The recent deaths in police custody of local black mental health service-users has prompted one council to look at improving the wellbeing of its African and Caribbean residents.
Over many decades, whilst often struggling with discrimination and poverty, our black communities have made a massively positive political, academic and cultural contribution to the area and the whole country. But despite their collective resilience a disproportionate number of black people develop serious mental health conditions, are subject to compulsory treatment orders and are detained under the Mental Health Act.
In Lambeth, with a black population of 21 per cent, over 50 per cent of local people admitted to acute psychiatric wards and 65 per cent on forensic secure wards are from Caribbean and African communities. There is a 15 fold difference between prevalence in black men compared with white men.
Whilst black people are massively over-represented in the most serious end of the mental health system they are consistently under-represented in mild and moderate treatment areas. Anecdotally many black people fear formal mental health services as places as they have seen too many friends, family or community members deprived of their liberty and even their lives.
In recent years the deaths of Sean Rigg and Olaseni Lewis, black patients killed whilst being restrained by the police, have done nothing to reassure people that they will be treated fairly. This creates a vicious circle where black people stay away from services until they are so unwell that treatment is less likely to be successful and they are more likely to react negatively.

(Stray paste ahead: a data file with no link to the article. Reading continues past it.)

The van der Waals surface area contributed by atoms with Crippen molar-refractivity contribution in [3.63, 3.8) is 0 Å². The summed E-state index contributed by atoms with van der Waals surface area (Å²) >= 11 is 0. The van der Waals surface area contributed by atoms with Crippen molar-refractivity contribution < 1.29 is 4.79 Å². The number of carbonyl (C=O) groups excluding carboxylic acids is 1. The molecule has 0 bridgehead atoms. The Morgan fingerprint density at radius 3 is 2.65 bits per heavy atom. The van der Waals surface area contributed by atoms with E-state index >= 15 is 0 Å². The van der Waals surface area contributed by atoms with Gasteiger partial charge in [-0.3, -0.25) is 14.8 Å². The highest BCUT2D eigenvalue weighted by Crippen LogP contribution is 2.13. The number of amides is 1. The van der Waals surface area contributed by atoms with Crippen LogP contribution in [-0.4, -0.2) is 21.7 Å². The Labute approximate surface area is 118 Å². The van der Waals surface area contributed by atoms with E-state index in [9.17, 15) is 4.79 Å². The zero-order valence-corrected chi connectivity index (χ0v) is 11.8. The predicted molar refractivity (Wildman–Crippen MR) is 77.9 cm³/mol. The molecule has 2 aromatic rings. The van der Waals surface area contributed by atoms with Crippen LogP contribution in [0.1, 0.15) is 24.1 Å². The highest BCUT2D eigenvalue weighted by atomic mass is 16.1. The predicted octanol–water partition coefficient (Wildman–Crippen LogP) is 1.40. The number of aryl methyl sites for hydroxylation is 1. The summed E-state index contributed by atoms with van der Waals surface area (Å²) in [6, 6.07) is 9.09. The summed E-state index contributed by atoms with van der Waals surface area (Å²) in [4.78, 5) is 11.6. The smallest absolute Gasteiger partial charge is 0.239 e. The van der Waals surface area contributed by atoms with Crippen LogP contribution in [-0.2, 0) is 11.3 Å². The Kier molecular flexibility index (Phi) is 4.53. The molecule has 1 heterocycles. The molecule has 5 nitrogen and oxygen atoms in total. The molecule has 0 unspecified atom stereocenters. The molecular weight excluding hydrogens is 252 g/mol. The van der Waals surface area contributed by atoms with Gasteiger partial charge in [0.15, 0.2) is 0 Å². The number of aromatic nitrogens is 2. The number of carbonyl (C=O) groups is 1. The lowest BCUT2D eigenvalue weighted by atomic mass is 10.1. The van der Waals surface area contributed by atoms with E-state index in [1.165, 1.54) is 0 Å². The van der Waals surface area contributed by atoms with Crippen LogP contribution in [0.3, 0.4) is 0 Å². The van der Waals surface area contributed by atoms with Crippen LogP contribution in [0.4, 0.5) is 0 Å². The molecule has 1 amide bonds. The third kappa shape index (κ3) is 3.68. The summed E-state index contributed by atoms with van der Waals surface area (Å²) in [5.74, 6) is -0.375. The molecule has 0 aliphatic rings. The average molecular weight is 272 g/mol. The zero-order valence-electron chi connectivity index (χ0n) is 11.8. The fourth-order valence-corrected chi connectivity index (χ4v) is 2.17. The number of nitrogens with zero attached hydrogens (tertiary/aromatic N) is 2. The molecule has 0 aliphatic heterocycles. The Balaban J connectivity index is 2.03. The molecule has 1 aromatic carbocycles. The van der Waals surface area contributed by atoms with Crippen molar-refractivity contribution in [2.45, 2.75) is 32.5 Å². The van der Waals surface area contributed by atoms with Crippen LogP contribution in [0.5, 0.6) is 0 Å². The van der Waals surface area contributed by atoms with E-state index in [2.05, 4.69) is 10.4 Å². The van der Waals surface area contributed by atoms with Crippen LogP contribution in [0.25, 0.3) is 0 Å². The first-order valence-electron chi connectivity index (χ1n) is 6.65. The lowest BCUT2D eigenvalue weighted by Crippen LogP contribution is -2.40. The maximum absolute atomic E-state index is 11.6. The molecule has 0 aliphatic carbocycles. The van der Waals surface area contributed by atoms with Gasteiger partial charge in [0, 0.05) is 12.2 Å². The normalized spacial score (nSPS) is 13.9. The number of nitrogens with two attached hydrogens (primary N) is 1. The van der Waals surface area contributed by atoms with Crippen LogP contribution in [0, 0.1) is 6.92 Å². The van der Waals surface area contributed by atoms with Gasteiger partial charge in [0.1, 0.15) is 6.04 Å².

It is this combination of factors that led Lambeth’s health and adult social care scrutiny committee to ask the new Health and Wellbeing Board to act. The Board has started work involving hundreds of people in co-designing new adult mental health services over the next year and a Black Mental Health Commission has been established with the assistance of mental health charity the National Survivor User Network (NSUN).
I co-chair the commission with Jacqui Dyer who is, among many other things, a local black, service-user and carer. We are joined by experts from South London and the Maudsley NHS Mental Health Trust, Lambeth clinical commissioning group, NHS England and academia. These participants bring a committed and enthusiastic approach to identifying improvement opportunities within a challenging and long neglected area of health and community healing. We are eager to find better ways of preventing poor mental health, of enabling people to access services earlier and in the places and ways they feel comfortable and when they are in crisis of having a better experience of care.
Across the borough and the country there are good examples of improvements in these areas. For example pastors, imams and even barbers have been trained to deliver therapy in contexts some people find more comfortable and elsewhere service-user run crisis services have provided people with alternatives to formal hospital admissions.
At the prevention end we know that parenting, poverty, housing and community all play an important part in a person’s mental health and we must find better ways to support people in all these areas.
It does not help that authorities like Lambeth are dealing with disproportionate cuts, our public health settlement is less than half that of places like the City of London and the NHS funding formula will further disadvantage younger, poorer populations like ours but we are determined to make the best of what we have for our residents with the greatest need.
Ed Davie is a Lambeth Labour councilor, chair of Lambeth’s health and adult social care scrutiny committee and communication and public affairs manager for NSUN